In January, only five percent of New Yorkers said Mayor Bill de Blasio would make the best president out of a selection of prominent New York politicians. De Blasio’s approval rating is also fairly low, at 43 percent this past December. However, a quick look at the mayor’s record might leave some wondering why, as most of his policies are progressive and generally beneficial to the city. Nevertheless, de Blasio is fundamentally out of touch with the concerns of most New Yorkers. Most importantly, he seems to be set in his ways and indifferent to his critics; this inflexibility is his greatest flaw. It has contributed to great dissatisfaction with government among the public, which manifests in low voter turnout. Ultimately, de Blasio’s administration reveals an important lesson about governance: a progressive platform is only viable if it meets the most critical needs of the constituency.
The mayor’s defense of his reforms to the city’s ferry system highlights his removed disposition. The project includes more than $500 million worth of spending on the ferry, which has been met with criticism — especially in light of crumbling bus and train infrastructure. The mayor appeared defensive when questioned about the proposal and cited how beneficial the improvements would be to those who depended on the ferry in their commute. On average, 13,400 people use the city’s ferry system daily, which equals fewer than five million rides per year — a million lower than the number of people that use the subway daily.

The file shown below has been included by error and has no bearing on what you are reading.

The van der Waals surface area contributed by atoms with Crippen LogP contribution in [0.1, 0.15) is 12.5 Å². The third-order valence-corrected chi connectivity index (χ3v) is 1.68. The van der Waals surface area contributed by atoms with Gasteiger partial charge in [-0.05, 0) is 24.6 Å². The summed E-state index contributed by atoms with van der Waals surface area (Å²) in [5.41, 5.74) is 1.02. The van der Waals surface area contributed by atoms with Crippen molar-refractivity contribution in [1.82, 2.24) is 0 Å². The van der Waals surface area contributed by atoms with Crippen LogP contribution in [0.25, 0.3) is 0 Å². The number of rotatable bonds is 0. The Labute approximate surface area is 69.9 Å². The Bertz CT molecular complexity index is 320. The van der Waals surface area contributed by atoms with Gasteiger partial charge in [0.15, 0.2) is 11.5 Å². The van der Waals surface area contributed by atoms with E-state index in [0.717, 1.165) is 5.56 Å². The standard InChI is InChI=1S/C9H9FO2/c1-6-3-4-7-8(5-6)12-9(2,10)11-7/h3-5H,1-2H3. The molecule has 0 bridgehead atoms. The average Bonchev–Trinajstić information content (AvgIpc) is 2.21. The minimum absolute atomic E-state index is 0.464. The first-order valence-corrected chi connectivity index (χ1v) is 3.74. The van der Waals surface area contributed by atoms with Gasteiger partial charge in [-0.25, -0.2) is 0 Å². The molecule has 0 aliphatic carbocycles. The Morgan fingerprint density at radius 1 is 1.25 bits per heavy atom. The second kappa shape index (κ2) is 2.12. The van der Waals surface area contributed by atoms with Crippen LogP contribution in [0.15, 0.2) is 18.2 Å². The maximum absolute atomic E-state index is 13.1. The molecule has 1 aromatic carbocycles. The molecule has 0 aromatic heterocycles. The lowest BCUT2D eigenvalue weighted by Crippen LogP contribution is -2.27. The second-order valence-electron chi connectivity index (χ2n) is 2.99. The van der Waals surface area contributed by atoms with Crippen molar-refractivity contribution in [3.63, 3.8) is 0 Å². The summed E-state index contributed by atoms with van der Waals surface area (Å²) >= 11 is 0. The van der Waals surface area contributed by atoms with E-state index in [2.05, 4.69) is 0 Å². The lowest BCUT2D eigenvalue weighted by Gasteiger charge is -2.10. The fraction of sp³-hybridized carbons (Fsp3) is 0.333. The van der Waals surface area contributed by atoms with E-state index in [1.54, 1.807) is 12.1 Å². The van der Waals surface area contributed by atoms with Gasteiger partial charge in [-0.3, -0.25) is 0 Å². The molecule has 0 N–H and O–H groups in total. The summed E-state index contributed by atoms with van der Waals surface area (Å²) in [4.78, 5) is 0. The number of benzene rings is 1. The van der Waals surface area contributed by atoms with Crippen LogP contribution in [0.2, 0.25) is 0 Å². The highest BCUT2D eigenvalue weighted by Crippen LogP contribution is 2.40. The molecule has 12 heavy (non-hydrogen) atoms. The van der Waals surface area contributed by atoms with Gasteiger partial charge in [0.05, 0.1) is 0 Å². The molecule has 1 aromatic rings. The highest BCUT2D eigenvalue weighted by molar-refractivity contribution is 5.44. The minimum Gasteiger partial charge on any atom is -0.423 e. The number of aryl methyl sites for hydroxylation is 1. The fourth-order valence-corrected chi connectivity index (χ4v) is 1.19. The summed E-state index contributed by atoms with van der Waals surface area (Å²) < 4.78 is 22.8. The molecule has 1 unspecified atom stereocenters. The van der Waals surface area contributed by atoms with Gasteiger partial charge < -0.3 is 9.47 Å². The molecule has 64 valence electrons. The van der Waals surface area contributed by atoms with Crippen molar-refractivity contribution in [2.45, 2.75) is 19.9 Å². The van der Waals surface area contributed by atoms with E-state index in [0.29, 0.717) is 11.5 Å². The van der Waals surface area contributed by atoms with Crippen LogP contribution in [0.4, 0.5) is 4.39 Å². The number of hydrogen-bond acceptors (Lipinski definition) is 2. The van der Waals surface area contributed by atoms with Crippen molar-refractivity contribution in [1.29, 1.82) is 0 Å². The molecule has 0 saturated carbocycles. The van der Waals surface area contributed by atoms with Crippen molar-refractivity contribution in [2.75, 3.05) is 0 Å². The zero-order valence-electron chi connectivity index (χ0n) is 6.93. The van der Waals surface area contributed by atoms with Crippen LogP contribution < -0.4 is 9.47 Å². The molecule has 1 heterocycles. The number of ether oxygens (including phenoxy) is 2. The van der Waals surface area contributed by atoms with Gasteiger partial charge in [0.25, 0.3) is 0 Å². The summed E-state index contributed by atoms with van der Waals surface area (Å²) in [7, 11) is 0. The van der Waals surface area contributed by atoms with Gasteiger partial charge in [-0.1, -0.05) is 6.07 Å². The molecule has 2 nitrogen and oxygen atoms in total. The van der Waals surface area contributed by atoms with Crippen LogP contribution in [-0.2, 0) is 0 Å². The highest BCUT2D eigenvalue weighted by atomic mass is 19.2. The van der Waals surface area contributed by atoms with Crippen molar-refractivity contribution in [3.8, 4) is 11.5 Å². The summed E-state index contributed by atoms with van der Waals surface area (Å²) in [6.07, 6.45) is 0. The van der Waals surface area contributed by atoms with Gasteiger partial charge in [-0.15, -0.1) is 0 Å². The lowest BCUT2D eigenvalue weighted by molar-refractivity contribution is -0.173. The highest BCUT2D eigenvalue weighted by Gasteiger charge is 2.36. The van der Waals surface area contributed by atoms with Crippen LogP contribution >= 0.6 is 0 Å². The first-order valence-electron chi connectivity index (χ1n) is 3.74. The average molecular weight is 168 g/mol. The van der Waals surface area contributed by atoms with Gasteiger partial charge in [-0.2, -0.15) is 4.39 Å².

This deliberate misallocation of resources into a project that does not benefit the vast majority of New Yorkers represents de Blasio’s inability to effectively govern. While the project isn’t inherently negative, it takes away potential resources to fix more prevalent issues at hand and provides no practical solution for them. And while there is something to be said about the complexity of the Metropolitan Transportation Authority and the inherent difficulty of legitimate reform, de Blasio’s attempt at being a visionary comes off like inadequacy and indifference.
De Blasio’s disposition is overshadowed only by New Yorkers’ dissatisfaction with electoral politics — in the most recent mayoral election, only 24 percent of New Yorkers voted, two percent less than in the previous election. Similarly, the 2019 New York City Public Advocate special election had a voter turnout of only nine percent. This is in sharp contrast to the record-setting midterm elections nationwide, which saw a national turnout of 49 percent. Nevertheless, the Public Advocate race — New York’s most recent election — was unique and gave the city something to look forward to. It featured a range of progressive candidates, each with distinct and interesting policy goals. Most importantly, each candidate seemed to learn from de Blasio’s mistakes and focused their campaigns on issues that were important to their voters.
Ultimately, the Public Advocate election gives us some hope, but the low turnout should be noted. A range of candidates is good, but only if it inspires and invigorates the electorate. As de Blasio looks beyond the city, and as the city looks beyond him, the only thing that’s certain is change. In a moment of national uncertainty, hopefully this can be the time for positive change and the reincorporation of alienated New Yorkers into the political sphere.
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A version of this article appeared in the Monday, March 25th, 2019, print edition. Email Cole Stallone at [email protected]